Tuesday, June 28, 2011

Staff Notes: Comings and Goings

Newbie Lindsey (Left) gets the Eve/Weekend scoop from retiring veteran, Barbara Mann.

Sorry, Shakespeare. There is nothing sweet about the sorrow of parting. It stinks. Period. The only glimmer of comfort in saying goodbye to a beloved colleague is that it might mean that you get to incorporate a new, fabulous colleague into your work team.

That's the situation the Reference Staff is facing at the moment. We are VERY sorry to announce the retirement of our friend, Barbara Mann (right, above) from her post as Evening/Weekend Senior Reference Librarian. But we are excited to announce that Lindsey Nichols has just joined the Reference Team in the same position.

What will the dedicated and unflappable Barbara NOT miss about working here on nights and weekends? She'll be happy to no longer have to "set an alarm clock." And having to eat at "odd" times was not a plus of the job, either. She will definitely not miss fixing staplers and printers. (You might ask why an information professional has to fix staplers and printers--but if you ask that question, you have never worked at a university library!) Having to trudge home at night in cold, snowy, icy conditions was also not on Barbara's list of favorite things to do.

Still, she will, she says, really miss her co-workers and the students and faculty she has worked with here since 2003.

On the bright side, I'd like to introduce you to our our new Evening and Weekend Librarian, Lindsey Nichols. Lindsey is experienced with the challenges (or should I say vagaries) of working nights and weekends alone at Reference, as she comes to us after juggling similar part-time jobs at both Emerson and Fisher here in Boston.

I asked her to identify five surprising things that we should know about her. Here is her list:

1. She is training to run a 31 mile (50k) race by mid-November; her longest training run to date covered 28 miles.

2. She once adopted a stray Jackahuahua from an animal shelter in El Paso. Thirteen years later, the dog is still chasing squirrels around the park.

3. She is an avid birder and can tell you interesting things about woodpecker's skulls, drunken cedar waxwings, and the extinct giant flightless moas of New Zealand.

4. She lived abroad - in the Middle East and Southeast Asia - until she was 17.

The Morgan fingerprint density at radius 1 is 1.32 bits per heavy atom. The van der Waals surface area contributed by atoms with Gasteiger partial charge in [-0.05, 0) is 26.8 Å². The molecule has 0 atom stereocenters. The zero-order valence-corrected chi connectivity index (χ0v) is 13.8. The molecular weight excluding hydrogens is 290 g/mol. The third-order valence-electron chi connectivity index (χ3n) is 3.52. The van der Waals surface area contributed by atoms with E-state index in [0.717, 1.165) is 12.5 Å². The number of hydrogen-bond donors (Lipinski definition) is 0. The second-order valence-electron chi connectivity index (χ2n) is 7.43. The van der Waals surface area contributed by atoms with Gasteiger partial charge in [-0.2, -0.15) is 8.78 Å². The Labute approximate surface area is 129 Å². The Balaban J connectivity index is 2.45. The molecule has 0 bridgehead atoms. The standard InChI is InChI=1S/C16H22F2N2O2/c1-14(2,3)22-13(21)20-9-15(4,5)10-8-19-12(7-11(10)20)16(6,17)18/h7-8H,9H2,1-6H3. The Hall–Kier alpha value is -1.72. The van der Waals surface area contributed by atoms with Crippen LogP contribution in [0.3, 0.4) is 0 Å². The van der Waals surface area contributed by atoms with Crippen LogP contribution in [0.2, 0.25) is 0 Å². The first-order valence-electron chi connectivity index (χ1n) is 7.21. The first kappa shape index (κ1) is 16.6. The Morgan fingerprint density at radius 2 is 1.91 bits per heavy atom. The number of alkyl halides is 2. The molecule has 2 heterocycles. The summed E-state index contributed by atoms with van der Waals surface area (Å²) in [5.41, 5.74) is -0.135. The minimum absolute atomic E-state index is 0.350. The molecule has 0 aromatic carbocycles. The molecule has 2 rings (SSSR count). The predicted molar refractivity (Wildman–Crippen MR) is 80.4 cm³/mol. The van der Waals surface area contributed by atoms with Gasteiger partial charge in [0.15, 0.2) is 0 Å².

5. She once made a lovely batch of butter by pouring whipping cream into a cocktail shaker.

A fascinating young woman, indeed. We welcome her and wish her well with the printers and staplers. Stop in and say hello, when you get the chance!

To Barbara we say ¡vaya con dios! and enjoy throwing out your alarm and eating those regularly scheduled meals. May they all be delicious ones.

Thursday, June 9, 2011

Notable E-Book: Encyclopedia of Climate and Weather

Photograph from the Entry on Tornadoes.
Near Hodges, Texas, in the early evening hours of 13 May 1989.

Tornadoes recently ripping through Alabama, Missouri...and last week, even central and western Massachusetts--That's just one example of the type of meteorological event (droughts, floods, etc.) that we see and read about in the news constantly.

Severe weather seems to be on the increase, and trying to get an understanding of basic concepts and their whys and wherefores can sometimes be difficult. It's useful to be able to consult a resource that provides a solid, clearly written overview of a topic, but which comes from a respected and reliable publisher. For matters related to climatic and weather subjects, we have just added a new eEncyclopedia that might prove useful. It is the second (2011) edition of Oxford University Press's Encyclopedia of Climate & Weather.

The encyclopedia claims to provide "a comprehensive history" of the topic with over 330 entries, many added, revised or updated since the original edition was published in 1996. Over 300 photographs, maps and charts help to illustrate concepts discussed. This online version is the equivalent of a three volume set. And the encyclopedia provides everything from discussions of scientific concepts to biographies of major contributors to the field. Even the politics and economics of climate are covered in entries like those on the Kyoto Protocol and tradable permits.

Skip the unreliable and poorly documented information in sources like Wikipedia. If you want some quick background on a topic, use one of our excellent and authoritative electronic encyclopedias. The Encyclopedia of Climate and Weather is just one example of what is in our Oxford Reference Online Premium (OROP) database. And OROP is just one of several platforms we provide for electronic reference. See others on our list of "E-Book Databases."